Stephanie Stanley Walls is currently pursuing an MFA in Creative Writing at the University of Tennessee. Her poems have appeared in Strongverse, Rat’s Ass Review: Love and Ensuing Madness, Cliterature Journal and elsewhere. You can find her at the dog park with Teddy, her Wheaten Terrier.
In these bittersweet, compelling stories, Virginia Pye’s characters long for that most elusive of states: happiness. A young skateboarder reaches across an awesome gap to reconnect with his disapproving father; an elderly painter executes one final, violent gesture to memorialize his work; a newly married writer battles the urge to implode his happy marriage; and a confused young man falls for his best friend’s bride and finally learns to love. As Jim Shepard describes it, “The characters … experience their lives as a tangle they urgently need to understand before it’s too late. They’re experts on how to keep their hearts in reserve . . . yet all they want is to access the appreciative tenderness that’s waiting for them within their best selves.” The book follows Virginia’s two published novels, Dreams of the Red Phoenix, set in China in 1937, the time of the Japanese invasion, and River of Dust, which takes place on the edge of the Gobi Desert in the early 1900s.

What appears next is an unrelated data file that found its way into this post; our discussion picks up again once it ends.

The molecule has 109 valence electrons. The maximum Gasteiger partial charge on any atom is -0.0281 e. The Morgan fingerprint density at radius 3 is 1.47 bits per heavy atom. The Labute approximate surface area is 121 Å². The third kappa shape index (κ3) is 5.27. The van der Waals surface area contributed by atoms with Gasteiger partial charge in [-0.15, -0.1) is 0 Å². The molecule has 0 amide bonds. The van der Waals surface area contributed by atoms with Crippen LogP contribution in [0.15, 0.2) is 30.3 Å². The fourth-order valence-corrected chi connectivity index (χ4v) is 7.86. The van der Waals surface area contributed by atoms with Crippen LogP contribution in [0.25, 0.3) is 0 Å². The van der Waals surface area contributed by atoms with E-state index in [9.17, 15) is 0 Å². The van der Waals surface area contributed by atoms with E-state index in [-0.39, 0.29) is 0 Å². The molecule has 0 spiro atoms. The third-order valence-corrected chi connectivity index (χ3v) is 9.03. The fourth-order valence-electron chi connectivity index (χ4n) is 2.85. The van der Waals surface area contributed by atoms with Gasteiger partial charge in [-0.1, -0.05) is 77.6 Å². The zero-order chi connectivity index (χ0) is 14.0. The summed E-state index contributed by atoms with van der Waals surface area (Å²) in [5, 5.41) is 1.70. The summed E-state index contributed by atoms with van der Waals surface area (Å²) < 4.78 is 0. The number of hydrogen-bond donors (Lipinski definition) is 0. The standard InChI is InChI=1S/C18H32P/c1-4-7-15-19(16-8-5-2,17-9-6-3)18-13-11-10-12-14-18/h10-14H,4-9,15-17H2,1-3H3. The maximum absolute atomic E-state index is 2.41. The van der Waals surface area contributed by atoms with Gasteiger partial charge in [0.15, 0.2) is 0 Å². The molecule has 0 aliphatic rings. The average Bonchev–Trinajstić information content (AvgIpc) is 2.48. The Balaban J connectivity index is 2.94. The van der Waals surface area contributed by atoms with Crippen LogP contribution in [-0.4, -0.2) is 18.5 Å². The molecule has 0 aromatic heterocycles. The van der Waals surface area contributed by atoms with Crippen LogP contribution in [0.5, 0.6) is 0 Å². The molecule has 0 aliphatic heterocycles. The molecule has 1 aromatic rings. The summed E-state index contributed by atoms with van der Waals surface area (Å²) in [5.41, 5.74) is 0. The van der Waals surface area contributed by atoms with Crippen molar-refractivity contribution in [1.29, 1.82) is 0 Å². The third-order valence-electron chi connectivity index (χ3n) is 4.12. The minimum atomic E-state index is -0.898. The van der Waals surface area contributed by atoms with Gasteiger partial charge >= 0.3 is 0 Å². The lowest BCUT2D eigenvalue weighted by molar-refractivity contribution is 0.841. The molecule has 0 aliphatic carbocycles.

I first met Virginia two years ago when she read at Booklab, a literary salon I co-host in Boston. Recently we emailed about her forthcoming book.
KS: Often a writer works first in short fiction before moving onto the longer form of the novel. You seem to have worked in reverse, given that you published two novels before bringing out this story collection. How did you come to short fiction?